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They’ve Got Numbers Part 1: Tony Allen

Why do advanced stats show Tony Allen is an elite offensive rebounder?

NBA: Memphis Grizzlies at Denver Nuggets Isaiah J. Downing-USA TODAY Sports

The NBA has become a trailblazer, along with the MLB, in getting fans to care about and be aware of advanced statistics. These aren’t the most commonplace - people aren’t getting in bar fights over a player’s PER - but points, rebounds, and assists per game just aren’t good enough on their own anymore.

A good example is Andrew Wiggins. He puts up pretty good traditional numbers; he averages 23.0 PPG as of this writing on .452/.346/.759 (FG/3P/FT) shooting splits. 22 year olds don’t average 23 a night easily.

But according to some advanced stats, Wiggins might not be as good as those prior numbers suggest. Andrew Wiggins is 185th in ESPN’s Real Plus-Minus (RPM), a stat that takes the simple plus-minus stat and adjusts for caliber of teammates, and 429th(!) in Defensive RPM, absolutely horrendous numbers. PER is a more standardized version of a player’s overall statistical contribution. PER was created (by Grizzlies VP of Basketball Operations, John Hollinger, no less) so that 15 would be the league average every year, 20-25 would be All-Star level, and 25-30 would be MVP-level of play. Andrew Wiggins’ career high is 16.5, and this year that number dropped to 16.2.

Do those advanced numbers spell doom for Andrew Wiggins? Do they mean that his per-game numbers are actually inflated and worthless? Or do they mean the advanced stats are worthless instead, not truly encapsulating how good Andrew Wiggins really is?

No to both.

There’s no one statistic that can compare players or teams to one another with 100% confidence. You can use traditional or advanced stats, or you can adjust numbers per-100 possessions or per-36 minutes, and there still wouldn’t be a single number that works all the time. No single stat is going to prove how good or bad you think Wiggins really is as an NBA player.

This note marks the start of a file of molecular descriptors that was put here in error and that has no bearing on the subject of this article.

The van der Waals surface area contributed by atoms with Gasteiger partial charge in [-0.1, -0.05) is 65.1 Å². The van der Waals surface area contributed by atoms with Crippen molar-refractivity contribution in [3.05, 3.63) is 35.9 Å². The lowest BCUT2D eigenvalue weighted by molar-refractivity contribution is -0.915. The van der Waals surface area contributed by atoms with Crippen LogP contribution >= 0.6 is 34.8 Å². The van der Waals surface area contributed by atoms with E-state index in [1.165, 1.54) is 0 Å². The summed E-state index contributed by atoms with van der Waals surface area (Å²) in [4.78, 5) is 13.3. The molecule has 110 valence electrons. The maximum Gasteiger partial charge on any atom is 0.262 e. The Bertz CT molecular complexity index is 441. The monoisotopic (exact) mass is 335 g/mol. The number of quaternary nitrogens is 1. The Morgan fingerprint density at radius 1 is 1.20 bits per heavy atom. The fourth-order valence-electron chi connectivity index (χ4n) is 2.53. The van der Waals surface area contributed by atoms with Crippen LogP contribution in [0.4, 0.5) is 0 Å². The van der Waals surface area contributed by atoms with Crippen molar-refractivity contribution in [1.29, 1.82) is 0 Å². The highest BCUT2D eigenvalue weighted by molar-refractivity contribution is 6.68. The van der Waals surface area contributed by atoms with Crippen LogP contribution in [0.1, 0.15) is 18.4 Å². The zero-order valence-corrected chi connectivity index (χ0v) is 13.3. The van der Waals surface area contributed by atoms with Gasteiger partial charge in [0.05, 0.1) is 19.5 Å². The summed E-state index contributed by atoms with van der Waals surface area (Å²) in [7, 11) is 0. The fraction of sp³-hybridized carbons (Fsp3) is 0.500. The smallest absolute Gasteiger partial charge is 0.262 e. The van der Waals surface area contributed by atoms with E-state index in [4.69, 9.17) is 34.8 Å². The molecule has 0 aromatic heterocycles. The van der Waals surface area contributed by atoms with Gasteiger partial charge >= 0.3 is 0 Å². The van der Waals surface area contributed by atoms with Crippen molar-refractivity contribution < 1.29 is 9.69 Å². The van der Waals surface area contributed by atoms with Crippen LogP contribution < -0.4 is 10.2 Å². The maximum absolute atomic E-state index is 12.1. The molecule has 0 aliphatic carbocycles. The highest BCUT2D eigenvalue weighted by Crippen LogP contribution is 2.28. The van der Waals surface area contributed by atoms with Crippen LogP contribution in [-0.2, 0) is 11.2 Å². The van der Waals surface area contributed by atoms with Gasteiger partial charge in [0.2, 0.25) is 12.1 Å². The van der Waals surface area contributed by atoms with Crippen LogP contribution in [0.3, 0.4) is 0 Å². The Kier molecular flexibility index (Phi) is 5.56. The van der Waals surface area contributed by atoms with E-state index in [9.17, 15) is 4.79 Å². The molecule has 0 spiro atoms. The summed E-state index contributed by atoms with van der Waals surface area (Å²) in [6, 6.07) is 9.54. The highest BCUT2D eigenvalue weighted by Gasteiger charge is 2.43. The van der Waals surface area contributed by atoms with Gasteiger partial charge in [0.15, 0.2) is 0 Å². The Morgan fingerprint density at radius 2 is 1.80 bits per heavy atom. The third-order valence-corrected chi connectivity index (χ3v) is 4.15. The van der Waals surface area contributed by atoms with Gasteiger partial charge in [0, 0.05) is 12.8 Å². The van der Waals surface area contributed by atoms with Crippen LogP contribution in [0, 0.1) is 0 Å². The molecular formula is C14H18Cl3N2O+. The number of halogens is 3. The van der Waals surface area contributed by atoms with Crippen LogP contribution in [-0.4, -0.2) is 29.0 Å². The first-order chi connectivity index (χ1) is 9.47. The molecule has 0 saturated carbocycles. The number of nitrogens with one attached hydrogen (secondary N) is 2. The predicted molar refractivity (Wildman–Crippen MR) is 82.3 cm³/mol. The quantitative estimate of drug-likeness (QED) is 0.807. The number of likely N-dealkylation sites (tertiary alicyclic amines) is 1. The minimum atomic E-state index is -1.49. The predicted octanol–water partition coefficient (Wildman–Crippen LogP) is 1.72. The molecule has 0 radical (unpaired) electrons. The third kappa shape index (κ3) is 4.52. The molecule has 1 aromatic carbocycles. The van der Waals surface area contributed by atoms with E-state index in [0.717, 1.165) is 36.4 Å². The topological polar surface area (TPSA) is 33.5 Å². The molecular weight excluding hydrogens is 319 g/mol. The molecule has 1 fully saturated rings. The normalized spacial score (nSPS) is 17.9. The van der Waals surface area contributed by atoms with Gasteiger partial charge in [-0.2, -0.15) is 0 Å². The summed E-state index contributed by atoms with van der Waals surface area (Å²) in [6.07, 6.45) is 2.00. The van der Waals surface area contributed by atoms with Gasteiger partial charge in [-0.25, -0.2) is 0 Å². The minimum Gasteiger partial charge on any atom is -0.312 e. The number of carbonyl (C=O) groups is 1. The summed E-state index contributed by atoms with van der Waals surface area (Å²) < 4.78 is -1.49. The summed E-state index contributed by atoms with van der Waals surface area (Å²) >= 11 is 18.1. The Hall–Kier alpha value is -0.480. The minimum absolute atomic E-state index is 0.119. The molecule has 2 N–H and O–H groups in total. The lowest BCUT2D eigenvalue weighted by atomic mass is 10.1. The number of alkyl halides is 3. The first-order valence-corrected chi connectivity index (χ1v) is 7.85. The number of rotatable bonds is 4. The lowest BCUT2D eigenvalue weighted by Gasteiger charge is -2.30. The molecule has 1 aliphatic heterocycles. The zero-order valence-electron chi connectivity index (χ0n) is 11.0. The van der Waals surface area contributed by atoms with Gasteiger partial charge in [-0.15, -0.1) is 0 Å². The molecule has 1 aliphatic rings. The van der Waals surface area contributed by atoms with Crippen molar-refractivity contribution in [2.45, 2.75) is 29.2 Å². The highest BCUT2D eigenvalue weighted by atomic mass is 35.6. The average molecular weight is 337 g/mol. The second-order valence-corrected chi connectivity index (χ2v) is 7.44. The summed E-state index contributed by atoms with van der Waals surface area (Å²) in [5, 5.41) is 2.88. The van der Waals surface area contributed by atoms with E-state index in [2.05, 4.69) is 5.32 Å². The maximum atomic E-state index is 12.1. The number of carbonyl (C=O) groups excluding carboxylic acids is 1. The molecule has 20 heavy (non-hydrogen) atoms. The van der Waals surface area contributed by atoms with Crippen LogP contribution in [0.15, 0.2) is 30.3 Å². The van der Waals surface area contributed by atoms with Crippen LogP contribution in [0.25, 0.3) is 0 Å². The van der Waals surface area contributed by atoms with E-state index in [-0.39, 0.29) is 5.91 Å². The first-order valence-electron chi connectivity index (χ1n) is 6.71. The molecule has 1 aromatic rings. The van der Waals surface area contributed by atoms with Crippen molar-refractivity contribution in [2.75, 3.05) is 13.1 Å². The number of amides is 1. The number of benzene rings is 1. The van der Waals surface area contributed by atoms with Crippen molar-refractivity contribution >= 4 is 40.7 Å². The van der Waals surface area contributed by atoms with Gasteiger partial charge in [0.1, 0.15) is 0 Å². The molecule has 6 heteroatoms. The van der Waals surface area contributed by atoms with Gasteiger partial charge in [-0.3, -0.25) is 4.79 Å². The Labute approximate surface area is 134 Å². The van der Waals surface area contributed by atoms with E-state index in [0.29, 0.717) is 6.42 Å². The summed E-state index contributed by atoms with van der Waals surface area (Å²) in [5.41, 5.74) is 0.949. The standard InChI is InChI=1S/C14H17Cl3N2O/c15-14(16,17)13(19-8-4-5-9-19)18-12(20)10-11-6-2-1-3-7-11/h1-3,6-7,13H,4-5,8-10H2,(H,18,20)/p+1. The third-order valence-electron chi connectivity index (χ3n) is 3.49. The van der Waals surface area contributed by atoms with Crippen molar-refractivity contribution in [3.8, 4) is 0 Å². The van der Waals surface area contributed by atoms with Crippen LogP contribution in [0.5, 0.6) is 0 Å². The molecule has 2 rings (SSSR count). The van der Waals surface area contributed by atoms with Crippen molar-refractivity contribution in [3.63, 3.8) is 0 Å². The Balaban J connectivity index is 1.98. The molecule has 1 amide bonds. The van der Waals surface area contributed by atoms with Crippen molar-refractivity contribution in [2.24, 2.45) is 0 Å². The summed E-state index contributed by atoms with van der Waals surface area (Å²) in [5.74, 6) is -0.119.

Why? Because numbers for numbers’ sake mean nothing. If you’re comparing players number-for-number, you’re eventually going to contradict yourself because different players have their contributions show up in different ways.

For example, Michael Jordan isn’t the greatest of all time because he averaged more points-per-game than everyone else, but it definitely helps. However, if you started ranking all-time players based on just points-per-game, then Bill Russell wouldn’t even crack the top 200 players ever, which is blasphemy.

Then, we could rank all-time players based on PER. That way, we use a more well-rounded statistic that is scaled for all production. Do you want to do that? Cause then we end up with Greg Monroe as the 60th best player in basketball history. Yes, that Greg Monroe. That’s not a world I agree with, nor is it one I want be a part of.

That’s not the point of advanced statistics. PER is the most standardized and useful numerical representation of an NBA player’s production, and it STILL isn’t enough to accurately represent that player’s skill, talent, and value.

This especially becomes true on the defensive side. Blocks and steals are the only defensive stats a player can accumulate, which PER includes, but PER can’t calculate how well a player dodges screens or alters shots at the rim. PER can’t calculate denying your defensive match-up the ball every time down the court, or making them think twice about shooting when they do get the ball, a la Kawhi Leonard.

The point is that statistics aren’t the end of the discussion of who is better, and that’s not how they should be used. All stats, advanced or traditional, are there to provide more information, not to make the decision for you. Statistics are a part of the discussion, but that discussion without context and the eye test is a non-starter.